Verbaarschot for his hospitality and many interesting discussions during my stay in Stony Brook and
his visits in Regensburg. I would also like to thank Shoji Hashimoto for inviting me to Tsukuba and
for a very fruitful and interesting collaboration. I am obliged to Jacques Bloch for countless interest-
ing discussions and for sharing his insight in many topics inside and outside of physics. I would also
like to thank Robert Lohmayer for many interesting discussions and especially for proof-reading this
thesis. I am grateful to Volodya Braun, Falk Bruckmann, Hidenori Fukaya, Tetsuo Hatsuda, Thomas
Hemmert, Sasha Manashov, and Munehisa Ohtani for very beneficial and stimulating discussions. I
am obliged to Andreas Schafer¨ for his guidance and support as head of the Elitestudiengang Physik
mit integriertem Doktorandenkolleg. This work was supported by BayEFG.
I would like to thank my dear grandparents for their support and for providing a warm and wel-
coming atmosphere. A special thank goes to my girlfriend Natascha who supported me also in lean
periods of my work.
vviContents
I Introduction 1
1 Construction of QCD 3
1.1 The Lorentz group . . . . . . . . . . . . . . . . . . . . . . . . . . . . . . . . . . . 3
1.2 The Lagrangian of spin 1=2 fields . . . . . . . . . . . . . . . . . . . . . . . . . . . 10
1.3 Gauge symmetry . . . . . . . . . . . . . . . . . . . . . . . . . . . . . . . . . . . . 15
1.4 Euclidean field theory . . . . . . . . . . . . . . . . . . . . . . . . . . . . . . . . . . 19
2 Construction of the low-energy effective theory of QCD 21
2.1 Spontaneous symmetry breaking . . . . . . . . . . . . . . . . . . . . . . . . . . . . 21
2.2 Chiral symmetry of supersymmetric QCD . . . . . . . . . . . . . . . . . . . . . . . 23
2.3 The effective Lagrangian . . . . . . . . . . . . . . . . . . . . . . . . . . . . . . . . 33
2.4 The effective theory in a finite volume . . . . . . . . . . . . . . . . . . . . . . . . . 37
2.5 Invariant integration . . . . . . . . . . . . . . . . . . . . . . . . . . . . . . . . . . . 41
II The epsilon expansion 45
3 The universal limit 47
3.1 The effective theory to leading order in" . . . . . . . . . . . . . . . . . . . . . . . . 47
3.2 The partition function of chiral random matrix theory . . . . . . . . . . . . . . . . . 48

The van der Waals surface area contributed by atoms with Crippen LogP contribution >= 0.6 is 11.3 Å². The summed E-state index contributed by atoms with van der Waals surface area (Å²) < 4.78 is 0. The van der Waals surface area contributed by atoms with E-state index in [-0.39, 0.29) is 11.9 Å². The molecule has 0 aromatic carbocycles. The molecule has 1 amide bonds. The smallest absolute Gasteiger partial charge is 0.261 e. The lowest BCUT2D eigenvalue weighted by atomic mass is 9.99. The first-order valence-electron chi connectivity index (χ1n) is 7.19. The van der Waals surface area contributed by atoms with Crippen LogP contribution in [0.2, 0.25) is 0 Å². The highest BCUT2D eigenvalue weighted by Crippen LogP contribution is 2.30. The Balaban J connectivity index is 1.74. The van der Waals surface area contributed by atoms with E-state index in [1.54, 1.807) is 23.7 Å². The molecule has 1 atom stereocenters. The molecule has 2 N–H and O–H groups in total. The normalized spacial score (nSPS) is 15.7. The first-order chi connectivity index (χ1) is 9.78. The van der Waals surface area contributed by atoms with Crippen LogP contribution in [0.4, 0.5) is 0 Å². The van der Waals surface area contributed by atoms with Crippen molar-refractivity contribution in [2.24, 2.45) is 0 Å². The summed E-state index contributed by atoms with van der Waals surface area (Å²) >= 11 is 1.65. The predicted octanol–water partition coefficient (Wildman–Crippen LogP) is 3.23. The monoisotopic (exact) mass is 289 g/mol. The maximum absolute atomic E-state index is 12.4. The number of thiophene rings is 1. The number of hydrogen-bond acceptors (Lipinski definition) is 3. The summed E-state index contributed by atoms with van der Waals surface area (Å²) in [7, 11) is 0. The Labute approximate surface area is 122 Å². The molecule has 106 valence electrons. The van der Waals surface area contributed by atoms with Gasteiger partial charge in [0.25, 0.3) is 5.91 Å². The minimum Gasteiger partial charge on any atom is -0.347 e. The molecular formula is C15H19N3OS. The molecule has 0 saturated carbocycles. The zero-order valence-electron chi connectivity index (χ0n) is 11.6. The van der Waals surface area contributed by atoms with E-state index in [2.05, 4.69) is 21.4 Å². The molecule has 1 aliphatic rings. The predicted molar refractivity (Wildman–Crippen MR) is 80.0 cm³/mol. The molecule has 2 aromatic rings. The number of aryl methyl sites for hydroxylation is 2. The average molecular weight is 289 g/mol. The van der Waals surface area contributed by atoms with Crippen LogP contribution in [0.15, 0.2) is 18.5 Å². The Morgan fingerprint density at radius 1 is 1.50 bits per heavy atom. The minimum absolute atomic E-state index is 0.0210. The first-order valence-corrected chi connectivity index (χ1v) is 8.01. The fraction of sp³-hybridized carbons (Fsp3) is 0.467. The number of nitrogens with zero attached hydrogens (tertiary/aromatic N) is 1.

3.3 Proof of equivalence . . . . . . . . . . . . . . . . . . . . . . . . . . . . . . . . . . 49
3.4 Dirac eigenvalues . . . . . . . . . . . . . . . . . . . . . . . . . . . . . . . . . . . . 51
4 Leading-order corrections 57
4.1 The partition function . . . . . . . . . . . . . . . . . . . . . . . . . . . . . . . . . . 57
4.2 The propagator . . . . . . . . . . . . . . . . . . . . . . . . . . . . . . . . . . . . . 58
4.3 Finite-volume corrections to . . . . . . . . . . . . . . . . . . . . . . . . . . . . . 59
4.4olume toF . . . . . . . . . . . . . . . . . . . . . . . . . . . . . 60
4.5 The optimal lattice geometry . . . . . . . . . . . . . . . . . . . . . . . . . . . . . . 61
5 Next-to-leading-order corrections 63
5.1 The partition function . . . . . . . . . . . . . . . . . . . . . . . . . . . . . . . . . . 63
5.2 Renormalization . . . . . . . . . . . . . . . . . . . . . . . . . . . . . . . . . . . . . 67
5.3 The two-loop propagator at finite volume . . . . . . . . . . . . . . . . . . . . . . . 67
5.4 Two quark flavors in an asymmetric box . . . . . . . . . . . . . . . . . . . . . . . . 73
6 Results from lattice QCD 77
6.1 The low-energy constant . . . . . . . . . . . . . . . . . . . . . . . . . . . . . . . 77
6.2 The logyF . . . . . . . . . . . . . . . . . . . . . . . . . . . . . . . 78
viiIII Schematic models of QCD 81
7 The Dirac spectrum at nonzero temperature and topology 83
7.1 A schematic random matrix model . . . . . . . . . . . . . . . . . . . . . . . . . . . 83
7.2 The partition function . . . . . . . . . . . . . . . . . . . . . . . . . . . . . . . . . . 83
7.3 Compact Hubbard-Stratonovich transformation . . . . . . . . . . . . . . . . . . . . 84
7.4 Non-compact Hubbard-Stratonovich transformation . . . . . . . . . . . . . . . . . . 85
7.5 The limit of large matrices . . . . . . . . . . . . . . . . . . . . . . . . . . . . . . . 88
8 The axial anomaly at nonzero temperature 91
8.1 Topology and the microscopic domain of QCD . . . . . . . . . . . . . . . . . . . . 91
8.2 Chiral random matrix models . . . . . . . . . . . . . . . . . . . . . . . . . . . . . . 93
8.3 Normalization factors . . . . . . . . . . . . . . . . . . . . . . . . . . . . . . . . . . 95
8.4 Chiral condensate and topology . . . . . . . . . . . . . . . . . . . . . . . . . . . . . 98
8.5 Eigenvalue fluctuations and microscopic universality . . . . . . . . . . . . . . . . . 100
8.6 Topological and pseudoscalar susceptibility . . . . . . . . . . . . . . . . . . . . . . 102
8.7 The topological domain and lattice QCD . . . . . . . . . . . . . . . . . . . . . . . . 105
IV Epilogue 107
9 Conclusions and outlook 109
A One-loop propagators at finite volume 111
A.1 Poisson’s sum over momenta . . . . . . . . . . . . . . . . . . . . . . . . . . . . . . 111
A.2 The spectrum of the harmonic oscillator . . . . . . . . . . . . . . . . . . . . . . . . 112
A.3 Massive propagators at finite volume . . . . . . . . . . . . . . . . . . . . . . . . . . 115
A.4 Masslessators at finite volume . . . . . . . . . . . . . . . . . . . . . . . . . 120
Bibliography 123
viiiPart I
Introduction
1